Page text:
Some notable exceptions – British and Irish – of histories in ‘100 objects’, defy my scepticism. Yet I have never liked the fetishisation of the single object as an expression of history.

Having said that, I was quite excited by the prospect of Chile’s national history museum, in Santiago, where – so I was told – the final exhibit was the broken glasses of Salvador Allende: Chile’s famous deposed president of the 70s, the world’s first democratically elected Marxist head of state.

Allende was a plump old politician, head of the leftist Unidad Popular coalition which came to power in the country’s general election of 1970. His narrow victory heralded policies of income redistribution and nationalisation (not to mention warm relations with Castro’s Cuba) which pitted the nation’s right, its business interests and – critically – the US, against him.

 

I must confess to a certain attachment to Allende. In 1998 the Blair government, in a fleeting moment of radicalism, acceded to a Spanish judge’s request for the arrest of the man who deposed him – General Augusto Pinochet. Around the same time, in university, I learnt of the ‘first September 11’, in 1973, when Pinochet’s coup overthrew Chile’s government and resulted in Allende’s death – suicide, claimed the new military regime; death in combat with gun in hand, say his supporters. A romantic symbol of democratic socialism he remains.

Pinochet’s awful dictatorship is perhaps best symbolised by the ‘Caravan of Death’, a group of airborne soldiers who travelled from town to town eliminating political opponents in brutal helicopter raids. But his rule still divides opinion in the country, now returned to democracy, where there’s a stubborn rump of respect for the leader of the junta.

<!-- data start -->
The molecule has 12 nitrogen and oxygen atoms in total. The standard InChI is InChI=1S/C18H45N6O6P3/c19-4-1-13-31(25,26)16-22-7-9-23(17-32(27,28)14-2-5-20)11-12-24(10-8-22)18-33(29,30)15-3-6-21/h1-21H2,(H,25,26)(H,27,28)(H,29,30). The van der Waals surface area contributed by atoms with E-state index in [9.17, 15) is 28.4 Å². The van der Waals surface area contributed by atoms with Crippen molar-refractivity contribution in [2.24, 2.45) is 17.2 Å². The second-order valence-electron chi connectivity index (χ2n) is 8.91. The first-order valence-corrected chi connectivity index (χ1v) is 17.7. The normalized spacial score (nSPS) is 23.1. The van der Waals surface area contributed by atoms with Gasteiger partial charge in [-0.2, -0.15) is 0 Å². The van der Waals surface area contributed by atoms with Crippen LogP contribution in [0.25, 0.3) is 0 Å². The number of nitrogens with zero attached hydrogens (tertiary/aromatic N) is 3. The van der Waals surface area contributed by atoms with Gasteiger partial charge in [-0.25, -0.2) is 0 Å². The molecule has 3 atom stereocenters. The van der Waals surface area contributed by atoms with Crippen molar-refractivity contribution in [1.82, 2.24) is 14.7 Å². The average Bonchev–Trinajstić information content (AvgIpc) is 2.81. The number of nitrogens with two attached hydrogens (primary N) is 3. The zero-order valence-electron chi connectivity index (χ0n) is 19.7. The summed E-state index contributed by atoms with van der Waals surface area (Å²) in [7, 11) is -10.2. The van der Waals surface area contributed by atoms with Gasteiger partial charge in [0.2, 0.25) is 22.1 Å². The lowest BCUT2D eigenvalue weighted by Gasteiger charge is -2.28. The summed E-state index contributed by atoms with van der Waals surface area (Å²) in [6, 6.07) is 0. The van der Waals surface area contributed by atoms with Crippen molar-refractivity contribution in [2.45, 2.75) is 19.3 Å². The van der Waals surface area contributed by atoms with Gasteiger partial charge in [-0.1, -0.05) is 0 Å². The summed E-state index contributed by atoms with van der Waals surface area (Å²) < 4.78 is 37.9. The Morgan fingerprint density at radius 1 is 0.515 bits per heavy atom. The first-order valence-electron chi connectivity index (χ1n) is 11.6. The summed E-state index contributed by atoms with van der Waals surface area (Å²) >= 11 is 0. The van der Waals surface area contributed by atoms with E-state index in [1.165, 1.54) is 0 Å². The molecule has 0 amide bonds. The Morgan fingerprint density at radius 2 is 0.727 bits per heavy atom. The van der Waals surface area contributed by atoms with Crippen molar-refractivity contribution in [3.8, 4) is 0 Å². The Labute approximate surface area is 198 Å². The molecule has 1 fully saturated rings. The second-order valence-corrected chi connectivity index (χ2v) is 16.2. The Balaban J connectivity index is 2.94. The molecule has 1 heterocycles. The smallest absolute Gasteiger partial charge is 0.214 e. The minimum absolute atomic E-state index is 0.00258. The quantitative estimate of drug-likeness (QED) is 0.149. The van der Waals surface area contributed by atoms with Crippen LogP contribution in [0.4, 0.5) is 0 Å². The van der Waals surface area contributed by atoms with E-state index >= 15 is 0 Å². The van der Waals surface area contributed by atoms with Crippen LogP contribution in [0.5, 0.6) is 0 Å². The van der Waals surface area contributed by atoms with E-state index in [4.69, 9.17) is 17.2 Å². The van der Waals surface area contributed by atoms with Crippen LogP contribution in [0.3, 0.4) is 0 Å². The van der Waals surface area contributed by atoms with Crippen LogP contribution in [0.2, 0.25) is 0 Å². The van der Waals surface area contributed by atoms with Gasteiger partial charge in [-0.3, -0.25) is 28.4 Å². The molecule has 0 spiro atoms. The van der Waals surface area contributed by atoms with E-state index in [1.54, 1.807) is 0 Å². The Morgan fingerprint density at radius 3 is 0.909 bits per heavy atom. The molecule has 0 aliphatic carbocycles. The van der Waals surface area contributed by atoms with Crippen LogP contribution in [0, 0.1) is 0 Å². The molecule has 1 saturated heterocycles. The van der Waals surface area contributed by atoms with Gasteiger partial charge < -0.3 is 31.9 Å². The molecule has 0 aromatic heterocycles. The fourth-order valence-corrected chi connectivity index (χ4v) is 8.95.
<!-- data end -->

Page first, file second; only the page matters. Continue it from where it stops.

So, given this interesting history, I set aside my reservations about the ‘objects as history’ approach in anticipation of seeing Allende’s cracked specs in Chile’s national history museum.

Only to be disappointed.

Allende’s glasses were, so said the sign, ‘in the process of conservation’.

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A sign of the limitation of ‘objects as history’? *Sigh*

 

 

 

 

 

 

 

 

 

 

 

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Peru’s Popular President

Peru’s new president Pedro Pablo Kuczynski seems universally popular. This Sunday in Arequipa, Peru’s second city, demonstrations accompanied the celebration of the city’s foundation by Spanish conquistadors 476 years ago. Miners in green and red hard hats clashed with riot police, the metal of the police guns flashing bright in the relentless afternoon sun. The melee dispersed, however, when Kuscynski, visiting the city for the anniversary, appeared on a balcony in the main square, waving to the throngs below. In a smart suit and light blue tie he looked every inch the Wall Street banker – for that was his profession – his appearance met with supportive cheers from the crowd below, including the grubby ranks of the striking miners.